Iran’s regional strategy is rapidly evolving as the Islamic Republic is trying to adapt itself to a new, and increasingly challenging, international environment.
A key determinant has been President Donald Trump’s decision to pull the United States out of the multilateral nuclear deal, clinched between Iran and world powers in July 2015, known as the Joint Comprehensive Plan of Action (JCPOA).
On September 8, the Islamic Revolutionary Guards Corps (IRGC) targeted a number of Kurdish opposition bases in Iraqi Kurdistan with seven short-range missiles, killing at least 11 people and wounding many more. The unprecedented attack was preceded by reports in late August that Iran had transferred ballistic missiles to its Shia militia allies in neighboring Iraq and was planning to develop a missile production capacity there. While both Tehran and Baghdad have dismissed the claims, the move makes strategic sense under existing circumstances and is symptomatic of Iran’s shift toward a more assertive regional posture.
The evolution of Iran’s regional policies can be “periodized” into three phases: after the JCPOA but before the Trump presidency; from the Trump inauguration until his withdrawal from the nuclear deal; and after Trump’s pullout in May 2018.
With the conclusion of the multilateral nuclear accord between Iran and the US, Britain, China, France, Germany and Russia in July 2015, many observers, including this author, hoped that the deal would pave the way for “desecuritization” of Iran’s domestic sphere and the emergence of détente in its regional policies.
Iranian hardliners, however, perceived the historic pact, which had served to check their disproportionate share of political and economic clout in Iran, as a serious setback. Though it was Supreme Leader Ayatollah Ali Khamenei’s policy of “heroic flexibility” that got the nuclear negotiations off the ground, President Hassan Rouhani’s signature foreign policy achievement ultimately came to be seen by the hardliners as a retreat. These political forces, which include powerful elements within the Revolutionary Guards, were determined to fight back and compensate for their loss, while at the same time capitalizing on the benefits of JCPOA in terms of higher oil revenues and other sanctions relief.
Thus proposals for “domestic” as well as a “regional” version of the JCPOA were dismissed. The Iranian judiciary doubled down on suppression of dissent while the IRGC ratcheted up risky maneuvers in the Persian Gulf. With the increase of Iran’s military budget as a result of the JCPOA-caused financial boost, the Revolutionary Guards also augmented support for the still struggling regime of Bashar al-Assad in Syria as well as for the Lebanese Shia group Hezbollah and Houthi rebels fighting Saudi Arabia in Yemen.
This more assertive posture was aimed at expanding Iran’s regional clout and driven by the belief that abandonment of Tehran’s nuclear “rights” needed to be compensated for in other ways.
The “offensive” strategy gradually gave way, however, to a more cautious one aimed at consolidation and entrenchment as the pro-diplomacy Obama adminstration was replaced by the more hawkish Trump administration. Given Trump’s electoral campaign diatribes against the Iran nuclear accord and pledges that he would scrap it once in power, the Islamic Republic decided to tread more carefully and secure the regional gains it had made over the past year and a half.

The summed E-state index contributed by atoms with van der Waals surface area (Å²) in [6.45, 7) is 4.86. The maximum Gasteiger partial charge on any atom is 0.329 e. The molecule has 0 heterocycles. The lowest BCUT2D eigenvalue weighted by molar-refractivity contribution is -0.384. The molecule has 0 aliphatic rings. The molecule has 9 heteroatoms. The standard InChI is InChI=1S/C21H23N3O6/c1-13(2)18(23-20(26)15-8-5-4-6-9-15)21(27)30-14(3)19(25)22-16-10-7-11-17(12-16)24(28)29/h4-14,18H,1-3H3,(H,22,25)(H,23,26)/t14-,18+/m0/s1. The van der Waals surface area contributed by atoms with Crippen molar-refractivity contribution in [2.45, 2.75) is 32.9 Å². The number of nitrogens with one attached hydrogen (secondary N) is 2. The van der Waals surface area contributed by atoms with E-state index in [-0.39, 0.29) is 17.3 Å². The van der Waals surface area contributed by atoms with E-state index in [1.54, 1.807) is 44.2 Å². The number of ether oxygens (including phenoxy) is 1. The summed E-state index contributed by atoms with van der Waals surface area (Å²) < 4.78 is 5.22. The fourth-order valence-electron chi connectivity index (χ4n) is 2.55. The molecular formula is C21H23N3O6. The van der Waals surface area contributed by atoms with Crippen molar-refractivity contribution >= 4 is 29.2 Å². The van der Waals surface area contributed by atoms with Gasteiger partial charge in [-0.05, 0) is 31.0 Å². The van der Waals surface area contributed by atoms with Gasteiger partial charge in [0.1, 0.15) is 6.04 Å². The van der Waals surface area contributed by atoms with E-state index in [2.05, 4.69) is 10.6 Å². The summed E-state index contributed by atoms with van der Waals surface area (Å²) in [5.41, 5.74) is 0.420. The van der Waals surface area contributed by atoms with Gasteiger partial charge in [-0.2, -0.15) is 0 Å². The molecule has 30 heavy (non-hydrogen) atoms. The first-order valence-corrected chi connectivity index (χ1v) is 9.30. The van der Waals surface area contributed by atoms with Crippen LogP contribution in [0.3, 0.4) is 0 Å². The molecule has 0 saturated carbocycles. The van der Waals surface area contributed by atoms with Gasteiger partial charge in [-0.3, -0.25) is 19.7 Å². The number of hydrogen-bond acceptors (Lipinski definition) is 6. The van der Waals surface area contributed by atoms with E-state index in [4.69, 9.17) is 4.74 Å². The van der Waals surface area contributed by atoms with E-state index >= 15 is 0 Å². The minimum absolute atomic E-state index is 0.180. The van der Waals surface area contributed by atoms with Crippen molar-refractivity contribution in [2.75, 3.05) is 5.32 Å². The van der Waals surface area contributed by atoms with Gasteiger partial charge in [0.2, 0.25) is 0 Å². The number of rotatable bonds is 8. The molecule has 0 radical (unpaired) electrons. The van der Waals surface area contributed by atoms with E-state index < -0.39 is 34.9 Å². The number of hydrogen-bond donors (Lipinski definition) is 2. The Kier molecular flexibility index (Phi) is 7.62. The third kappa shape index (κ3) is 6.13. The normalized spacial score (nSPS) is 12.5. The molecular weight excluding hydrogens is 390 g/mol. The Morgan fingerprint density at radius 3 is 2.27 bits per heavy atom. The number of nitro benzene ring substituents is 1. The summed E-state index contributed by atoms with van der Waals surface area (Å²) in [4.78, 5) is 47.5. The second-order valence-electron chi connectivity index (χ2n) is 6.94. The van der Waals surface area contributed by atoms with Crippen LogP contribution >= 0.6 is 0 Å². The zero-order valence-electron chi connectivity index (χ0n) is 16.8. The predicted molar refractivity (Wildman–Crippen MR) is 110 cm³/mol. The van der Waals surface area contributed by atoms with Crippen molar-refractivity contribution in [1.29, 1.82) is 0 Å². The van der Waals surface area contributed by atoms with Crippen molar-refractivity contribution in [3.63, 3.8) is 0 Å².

Perhaps the single most visible manifestation of this shift to a more “defensive” posture was an almost abrupt halt in the IRGC’s engagement of US Navy warships in the Persian Gulf. Tehran was also anxious to discourage its Sunni Arab rivals, particularly Saudi Arabia and the United Arab Emirates, from getting closer to Israel—yet another challenge posed by the Trump administration, which eagerly sought to build a strategic alignment between Arabs and Israel in the face of a perceived common Iranian threat. The Rouhani government’s diplomatic efforts to restore relations and make peace with Saudi Arabia were intensified, partly with a view to countering this emerging reality.
Iran’s more conciliatory posture was basically motivated by two political considerations. On the one hand, Iranian leaders anticipated that Trump would finally walk away from the nuclear deal and reinstate sanctions, so they were careful to avoid sharing responsibility for the collapse of the JCPOA through unnecessary provocations. On the other hand, they tried to steer clear of an accidental war with the United States, which was a much remoter possibility under President Barack Obama.
Now a few months into the US pullout from the JCPOA and given the growing international and internal pressure on the Islamic Republic, Tehran seems to be reverting to a more offensive military posture in the region. This time around, however, the purpose of the shift is not to expand power, but to deter external aggression.
While Iran-backed forces have recently come under increasing attacks by Israel in Syria, the possible collapse of JCPOA in the coming months and resumption of nuclear activities by Tehran will dramatically heighten the likelihood of military conflict. In fact, by shifting back to a more offensive strategy, Iran is bracing itself for that rainy day.
Maysam Behravesh is a multimedia journalist at the TV channel, Iran International. He is also a PhD candidate in the Department of Political Science and an affiliated researcher at the Center for Middle Eastern Studies, Lund University in Sweden. He recently published the article, “State revisionism and Ontological (In)Security in International Politics: The Complicated Case of Iran and Its Nuclear Behavior”. Follow him on Twitter: @behmash.